Friday, January 16, 2015

Poetry on Adventuress: High School Students Step Aboard to Write

In December, English classes from Port Townsend High School came aboard Adventuress to take inspiration for their writing. After exploring the ship to collect a list of eye-catching objects, students cycled through four groups as they worked to develop their objects and impressions towards a poem.

On deck with crew member Aimee, students sat against the rails with notebooks in their laps, expanding on the objects they had observed.  Many had a keen eye for the unique details of a ship that serves as a floating dockside classroom, a functioning historic vessel, and a home for winter crew.  One student’s list of objects included this motley assortment: “deck prism, fire extinguisher, lotsa coffee, brass insignia, Flash mug in Captain’s cabin.”

Although it was a time of quiet reflection, there were many questions about the particular language of the ship.  The unfamiliarity of the environment forced students to touch the objects that they wished to have explained–from cleats and futtocks to worm gears and king spokes. Later, cozy in the deckhouse, they were asked to select one of their objects and write a poem from its point of view.  To provide them with inspiration, crew member Lenny offered a series of thoughtful and humorous questions: “What did your object eat for breakfast?  What is it proud of?  What does it wish for?”

Chris Piersons English students sing “Acres of Clams.”
Groups continued below deck, first to learn about ballads and chanteys from guitar-wielding crew member Chris and then to meet with Gaia in the main cabin and continue to write and reflect.  At the end of their time aboard Adventuress, students gathered in a circle above deck to share the writing that they had produced: a Seussian poem about Adventuress, a poetic description of a sailor preparing to tack, a rap performed by a young man named Jordan with beatbox assistance from English teacher Chris Pierson, and a group sing-a-long of chantey favorite “Acres of Clams.”

Not only was a great deal of material produced, but many students noted the creative freedom of writing in an unfamiliar and history-rich space.  Says Koby, “Well, school feels more like a chore and we’re forced to be there.  I’m there to survive and get to the end of the day.  Here is different.  I’m still learning, but I feel like I’m here to actually do things.”  Asked about whether he feels differently about Port Townsend’s maritime history after coming aboard, he says, “You hear about it a lot, but you don’t actually know…[coming aboard] you feel less like a tourist.  Fewer generalized statements.  You get to actually have the experience.”  His classmate Elijah, who also sailed on Adventuress for the Marine Trades program last fall, echoes this idea of creative freedom, saying, “I feel a lot more at ease creatively and intellectually…headspace is a lot different here than in the classroom.”  Or, in McKinley’s concise words: “surrounded by walls it’s hard to have a free mind.”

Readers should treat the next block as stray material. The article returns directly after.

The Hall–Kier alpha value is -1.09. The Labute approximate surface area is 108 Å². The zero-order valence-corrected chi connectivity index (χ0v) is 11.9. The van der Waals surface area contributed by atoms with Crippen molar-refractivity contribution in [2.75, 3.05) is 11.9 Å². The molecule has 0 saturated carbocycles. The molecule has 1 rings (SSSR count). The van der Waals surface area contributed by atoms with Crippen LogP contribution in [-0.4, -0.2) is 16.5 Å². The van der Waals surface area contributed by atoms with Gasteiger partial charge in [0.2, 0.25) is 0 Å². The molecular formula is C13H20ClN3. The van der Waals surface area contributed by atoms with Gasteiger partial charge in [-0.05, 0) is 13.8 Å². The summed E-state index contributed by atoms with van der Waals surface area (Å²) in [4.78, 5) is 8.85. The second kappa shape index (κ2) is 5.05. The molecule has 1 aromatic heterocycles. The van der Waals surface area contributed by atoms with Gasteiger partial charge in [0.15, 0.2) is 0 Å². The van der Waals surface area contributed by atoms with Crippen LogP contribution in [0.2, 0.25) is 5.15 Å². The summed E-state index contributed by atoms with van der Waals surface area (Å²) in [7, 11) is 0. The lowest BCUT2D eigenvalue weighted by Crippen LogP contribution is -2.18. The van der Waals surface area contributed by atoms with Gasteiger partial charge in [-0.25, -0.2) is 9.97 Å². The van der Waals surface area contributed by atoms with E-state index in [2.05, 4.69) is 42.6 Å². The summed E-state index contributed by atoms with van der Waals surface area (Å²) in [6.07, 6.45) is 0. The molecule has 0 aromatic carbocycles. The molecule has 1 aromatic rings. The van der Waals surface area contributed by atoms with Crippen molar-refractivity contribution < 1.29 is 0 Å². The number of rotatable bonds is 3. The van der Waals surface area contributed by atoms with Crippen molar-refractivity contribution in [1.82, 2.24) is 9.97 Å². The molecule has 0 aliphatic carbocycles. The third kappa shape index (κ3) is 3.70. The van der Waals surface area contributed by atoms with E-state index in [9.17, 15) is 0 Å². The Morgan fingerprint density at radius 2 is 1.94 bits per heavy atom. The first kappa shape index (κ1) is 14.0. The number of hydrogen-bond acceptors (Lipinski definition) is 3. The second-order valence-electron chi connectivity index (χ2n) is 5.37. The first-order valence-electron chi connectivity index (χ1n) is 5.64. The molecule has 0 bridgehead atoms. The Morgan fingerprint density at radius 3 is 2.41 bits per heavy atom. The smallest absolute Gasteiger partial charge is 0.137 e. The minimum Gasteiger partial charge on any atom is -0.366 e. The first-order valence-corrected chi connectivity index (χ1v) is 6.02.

Friday, January 9, 2015

The Difference Adventuress Makes: Rob Upson

Rob Upson was transitioning out of a career in environmental chemistry when he came across Adventuress in Seattle. As so often happens, Rob fell in love with the ship. After several week-long stints as a volunteer, he came aboard to work in the galley in the winter of ’97 and as an educator/deckhand in the spring and summer of ’98. Of his time on Adventuress, he says, “I didn’t learn to sail on Adventuress, but I learned to be a sailor… [it was] such a formative moment in my life.”

Although initially reluctant to get involved in teaching, Rob felt galvanized by his time aboard Adventuress. He recalls that he “learned a lot about how people learn” on Adventuress. After leaving Adventuress, Rob went on to get his Masters in Teaching, teach science and math to high school students, and coach the award-winning Antilles Sailing Team. Because of his role as an educator on and off the ship, Rob says, “Adventuress affected not just me. I definitely would say it affected a lot of people.”

DeWitt's painting of Adventuress
hangs in Rob Upson's home.
Rob’s wife is related to well-known America’s Cup painter Jim DeWitt. Several years ago, after noticing that Jim painted mostly racing yachts, Rob suggested a painting of Adventuress. Rob now has a gorgeous painting of Adventuress hanging in his home. Thanks to Rob–and the link he provided to Jim DeWitt–Sound Experience reached out to Jim, who recently created two stunning paintings of Adventuress. Jim, an accomplished painter and sailor from the San Francisco Bay Area, has generously agreed to donate a portion of the proceeds from the paintings to Sound Experience. To find out more about purchasing one of the paintings, you can contact Pam at 510-236-1401 or

Although Rob now lives in the Virgin Islands, he continues to give generously to Sound Experience. He loves that the ship, which functions as a self-contained environment, teaches stewardship by acting as a metaphor for the planet. Despite his distance from Puget Sound, Rob supports Sound Experience because, “No matter where I am, I know it’s one of the best non-profits I’ve come across in terms of programming.”